• This Week in Petroleum History, May 25 – 31

     

    May 26, 1891 – Patent will lead to Crayola Crayons

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    Petroleum products like carbon-black and paraffin will lead to Crayola crayons in 1903.

    It is a petroleum product that will lead to colorful childhoods. Edwin Binney and C. Harold Smith receive an 1891 patent for an “Apparatus for the Manufacture of Carbon Black.”

    Their 1891 refining process uses petroleum to produce a fine, soot-like substance intensely black – a better pigment than any other in use at the time.

    The booming Pennsylvania oil  industry supplies the feedstock for the Easton-based Binney & Smith Company’s carbon black – which wins an award for its quality at the 1900 Paris Exposition. More innovations follow.

    The company mixes carbon black with oilfield paraffin to introduce a black crayon marker. It is promoted as being able to “stay on all” and accordingly named “Staonal,” which is still sold.

    Today known as the Crayola company, Binney & Smith will produce its first box of eight crayons in 1903 – red, orange, yellow, green, blue, violet, brown…and black. Read Carbon Black and Oilfield Crayons.

    May 26, 1934 – Diesel-Electric Power sets Train Speed Record

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    Chicago World’s Fair visitors admire the stainless steel Burlington Zephyr, which helped save America’s railroad passenger industry. Two-stroke diesel-electric engines provided a four-fold power to weight gain. Photo from a Burlington Route Railroad 1934 postcard.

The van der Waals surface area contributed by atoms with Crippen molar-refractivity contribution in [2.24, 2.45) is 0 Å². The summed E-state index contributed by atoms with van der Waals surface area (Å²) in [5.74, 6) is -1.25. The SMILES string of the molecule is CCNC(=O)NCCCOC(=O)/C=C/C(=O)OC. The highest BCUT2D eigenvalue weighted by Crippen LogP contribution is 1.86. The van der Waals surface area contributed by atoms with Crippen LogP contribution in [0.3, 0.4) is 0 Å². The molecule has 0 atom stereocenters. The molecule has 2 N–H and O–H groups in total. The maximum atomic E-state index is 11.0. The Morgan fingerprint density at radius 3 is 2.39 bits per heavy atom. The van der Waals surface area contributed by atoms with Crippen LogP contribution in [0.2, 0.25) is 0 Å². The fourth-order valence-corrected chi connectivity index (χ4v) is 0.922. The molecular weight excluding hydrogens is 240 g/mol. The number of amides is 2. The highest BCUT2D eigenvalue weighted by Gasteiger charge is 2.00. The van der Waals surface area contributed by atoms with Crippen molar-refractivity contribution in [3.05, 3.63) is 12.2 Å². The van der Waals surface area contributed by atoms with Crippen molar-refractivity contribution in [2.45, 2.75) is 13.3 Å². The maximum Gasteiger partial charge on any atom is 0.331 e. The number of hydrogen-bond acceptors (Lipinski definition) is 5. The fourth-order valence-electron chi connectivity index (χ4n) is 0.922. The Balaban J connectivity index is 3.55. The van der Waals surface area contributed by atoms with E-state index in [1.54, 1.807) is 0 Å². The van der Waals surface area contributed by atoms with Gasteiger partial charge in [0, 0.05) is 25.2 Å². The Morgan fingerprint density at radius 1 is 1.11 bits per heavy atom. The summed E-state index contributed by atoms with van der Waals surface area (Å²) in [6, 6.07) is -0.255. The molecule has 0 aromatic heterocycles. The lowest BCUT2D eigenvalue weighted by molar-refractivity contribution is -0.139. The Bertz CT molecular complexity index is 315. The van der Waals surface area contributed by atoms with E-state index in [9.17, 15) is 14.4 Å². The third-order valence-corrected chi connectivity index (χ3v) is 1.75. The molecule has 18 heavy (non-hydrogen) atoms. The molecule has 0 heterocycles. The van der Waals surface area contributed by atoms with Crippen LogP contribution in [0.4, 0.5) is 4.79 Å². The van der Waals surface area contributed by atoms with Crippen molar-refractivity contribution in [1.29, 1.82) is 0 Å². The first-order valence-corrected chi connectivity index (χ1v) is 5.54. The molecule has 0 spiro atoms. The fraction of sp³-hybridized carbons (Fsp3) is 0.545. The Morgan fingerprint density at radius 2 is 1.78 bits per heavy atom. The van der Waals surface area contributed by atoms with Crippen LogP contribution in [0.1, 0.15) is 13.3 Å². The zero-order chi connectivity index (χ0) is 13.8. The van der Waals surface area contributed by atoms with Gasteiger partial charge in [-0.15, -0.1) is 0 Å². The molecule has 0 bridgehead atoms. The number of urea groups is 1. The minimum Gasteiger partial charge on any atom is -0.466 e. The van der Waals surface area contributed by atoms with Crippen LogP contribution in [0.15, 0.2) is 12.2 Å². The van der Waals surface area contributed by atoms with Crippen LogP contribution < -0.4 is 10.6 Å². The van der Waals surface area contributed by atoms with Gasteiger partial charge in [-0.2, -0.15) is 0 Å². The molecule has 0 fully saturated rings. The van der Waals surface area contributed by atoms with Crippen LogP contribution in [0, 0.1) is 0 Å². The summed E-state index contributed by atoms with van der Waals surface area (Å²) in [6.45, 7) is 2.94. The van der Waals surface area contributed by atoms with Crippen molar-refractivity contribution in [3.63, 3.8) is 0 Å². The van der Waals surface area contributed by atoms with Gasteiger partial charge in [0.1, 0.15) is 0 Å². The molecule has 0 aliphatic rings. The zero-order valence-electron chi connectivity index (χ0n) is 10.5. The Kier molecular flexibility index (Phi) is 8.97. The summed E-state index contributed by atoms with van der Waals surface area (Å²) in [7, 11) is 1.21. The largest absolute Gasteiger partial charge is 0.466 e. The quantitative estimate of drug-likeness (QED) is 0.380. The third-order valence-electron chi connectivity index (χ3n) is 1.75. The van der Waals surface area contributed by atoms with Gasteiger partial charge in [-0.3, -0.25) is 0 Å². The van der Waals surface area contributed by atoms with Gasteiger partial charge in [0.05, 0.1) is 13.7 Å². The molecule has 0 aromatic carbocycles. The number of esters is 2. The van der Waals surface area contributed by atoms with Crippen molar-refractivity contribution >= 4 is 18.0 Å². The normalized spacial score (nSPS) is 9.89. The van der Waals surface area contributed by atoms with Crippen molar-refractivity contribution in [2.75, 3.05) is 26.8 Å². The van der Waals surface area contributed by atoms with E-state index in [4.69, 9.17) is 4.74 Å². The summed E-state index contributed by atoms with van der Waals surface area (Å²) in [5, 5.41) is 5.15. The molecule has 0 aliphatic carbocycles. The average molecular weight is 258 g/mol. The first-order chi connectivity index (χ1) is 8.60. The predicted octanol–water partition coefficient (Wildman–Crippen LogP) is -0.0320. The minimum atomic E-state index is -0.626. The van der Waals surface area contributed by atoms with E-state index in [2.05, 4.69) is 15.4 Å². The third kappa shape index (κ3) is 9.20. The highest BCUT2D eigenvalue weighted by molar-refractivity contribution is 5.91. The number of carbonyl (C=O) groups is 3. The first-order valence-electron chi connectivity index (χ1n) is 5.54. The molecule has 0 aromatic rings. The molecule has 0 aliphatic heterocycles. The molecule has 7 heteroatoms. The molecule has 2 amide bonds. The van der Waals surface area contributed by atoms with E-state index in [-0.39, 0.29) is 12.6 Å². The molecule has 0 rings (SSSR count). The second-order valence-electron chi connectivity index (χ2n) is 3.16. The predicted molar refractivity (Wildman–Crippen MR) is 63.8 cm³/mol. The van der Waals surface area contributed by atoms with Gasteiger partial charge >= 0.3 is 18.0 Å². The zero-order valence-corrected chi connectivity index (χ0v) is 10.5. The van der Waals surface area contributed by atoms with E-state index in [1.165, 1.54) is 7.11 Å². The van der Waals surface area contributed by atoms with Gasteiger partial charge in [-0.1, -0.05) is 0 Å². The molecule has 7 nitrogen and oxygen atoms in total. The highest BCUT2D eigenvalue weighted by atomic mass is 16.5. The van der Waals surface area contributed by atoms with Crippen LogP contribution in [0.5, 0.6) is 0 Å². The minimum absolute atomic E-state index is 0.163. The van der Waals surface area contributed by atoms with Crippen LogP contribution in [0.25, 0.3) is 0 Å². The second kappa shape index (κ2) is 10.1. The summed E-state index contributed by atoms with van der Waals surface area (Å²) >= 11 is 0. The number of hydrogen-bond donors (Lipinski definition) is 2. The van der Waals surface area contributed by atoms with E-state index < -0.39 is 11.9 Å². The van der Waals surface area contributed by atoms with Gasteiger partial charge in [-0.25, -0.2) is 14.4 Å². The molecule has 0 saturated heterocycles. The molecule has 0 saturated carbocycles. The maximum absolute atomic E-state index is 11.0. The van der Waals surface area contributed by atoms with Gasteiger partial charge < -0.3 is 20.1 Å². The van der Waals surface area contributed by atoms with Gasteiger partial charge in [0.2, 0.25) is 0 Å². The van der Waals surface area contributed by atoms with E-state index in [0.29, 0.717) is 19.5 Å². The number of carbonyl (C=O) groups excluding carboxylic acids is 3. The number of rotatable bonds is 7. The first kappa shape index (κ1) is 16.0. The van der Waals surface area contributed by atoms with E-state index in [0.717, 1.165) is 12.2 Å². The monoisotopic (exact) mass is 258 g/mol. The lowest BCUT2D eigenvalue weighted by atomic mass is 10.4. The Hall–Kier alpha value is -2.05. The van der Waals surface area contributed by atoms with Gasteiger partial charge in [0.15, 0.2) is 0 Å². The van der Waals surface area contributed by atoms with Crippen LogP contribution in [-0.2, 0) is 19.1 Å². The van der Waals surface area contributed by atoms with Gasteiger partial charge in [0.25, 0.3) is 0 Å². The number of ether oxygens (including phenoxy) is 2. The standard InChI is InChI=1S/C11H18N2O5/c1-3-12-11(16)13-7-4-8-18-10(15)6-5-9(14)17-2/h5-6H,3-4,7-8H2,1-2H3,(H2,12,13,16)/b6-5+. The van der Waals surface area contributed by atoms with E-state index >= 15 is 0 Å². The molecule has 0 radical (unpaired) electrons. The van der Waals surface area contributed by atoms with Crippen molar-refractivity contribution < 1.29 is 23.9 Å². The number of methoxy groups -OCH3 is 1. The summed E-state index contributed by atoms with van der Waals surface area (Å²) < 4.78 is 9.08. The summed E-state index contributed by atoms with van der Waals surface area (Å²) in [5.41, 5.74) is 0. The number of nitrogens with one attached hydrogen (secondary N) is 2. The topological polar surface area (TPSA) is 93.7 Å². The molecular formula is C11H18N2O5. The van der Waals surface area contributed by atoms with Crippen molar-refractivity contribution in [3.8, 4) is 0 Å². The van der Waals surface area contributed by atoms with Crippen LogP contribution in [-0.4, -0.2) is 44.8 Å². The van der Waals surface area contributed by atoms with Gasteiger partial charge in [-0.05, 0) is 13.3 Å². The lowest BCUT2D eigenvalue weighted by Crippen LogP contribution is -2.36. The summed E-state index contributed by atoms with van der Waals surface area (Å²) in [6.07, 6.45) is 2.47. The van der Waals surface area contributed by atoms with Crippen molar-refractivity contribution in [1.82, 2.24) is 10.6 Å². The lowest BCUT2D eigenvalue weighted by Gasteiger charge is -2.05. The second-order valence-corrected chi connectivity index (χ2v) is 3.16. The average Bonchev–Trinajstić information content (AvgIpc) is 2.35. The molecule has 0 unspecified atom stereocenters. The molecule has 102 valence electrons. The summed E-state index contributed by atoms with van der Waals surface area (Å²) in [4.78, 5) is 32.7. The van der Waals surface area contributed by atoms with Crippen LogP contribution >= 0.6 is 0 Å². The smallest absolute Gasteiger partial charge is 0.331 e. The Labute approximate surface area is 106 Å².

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    During its “dawn to dusk” record-breaking run, the Zephyr burned only $16.72 worth of diesel fuel.

    A new diesel-electric “streamliner,” the Burlington Zephyr, pulls into Chicago’s Century of Progress exhibition after a nonstop 13 hour “dawn to dusk” run from Denver – cutting traditional steam locomotive time by half.

    Powered by one eight-cylinder diesel engine, the passenger train has traveled 1,015 miles. On its record-breaking run, Zephyr burns just $16.72 worth of diesel fuel. The same distance for a coal-burning train would cost $255.

    It has been just 60 years since steam locomotives and the transcontinental railroad linked America’s coasts. Read more in Adding Wings to the Iron Horse.

    May 28, 1923 – “Oil Well of the Century” taps Permian Basin in West Texas

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    In 1958, the University of Texas moved the Santa Rita No. 1 well’s walking beam and other equipment to the Austin campus, where it stands today. The student newspaper once described the well “as one that made the difference between pine-shack classrooms and modern buildings.”

    It takes 646 days of difficult cable-tool drilling before U.S. petroleum history is made in West Texas on May 28, 1923.

    Near Big Lake, on the surrounding arid land once thought to be worthless, the Santa Rita No. 1 well strikes oil, discovers an oilfield – and reveals the vast Permian Basin.

    Until now, experts have considered West Texas barren of oil.

    Discovered after 21 months of drilling that averaged less than five feet a day, the Santa Rita – named for the patron saint of the impossible – will produce for seven decades.

    Within three years of the discovery by Texon Oil and Land Company, petroleum royalties endow the University of Texas with $4 million. In 1999, Santa Rita No. 1 is named “Oil Well of the Century” by Texas Monthly. Read more in Santa Rita taps Permian Basin.

    May 29, 1940 – Nebraska’s First Oil Well

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    Nebraska’s oil production, which began in 1940 in its most southeastern county, was more than 2.51 million barrels of oil in 2012, according to the Nebraska Oil and Gas Conservation Commission.

    After more than a half century of dry holes, Nebraska’s first commercial oil well is completed in 1940 near Falls City in the southeastern corner of the state.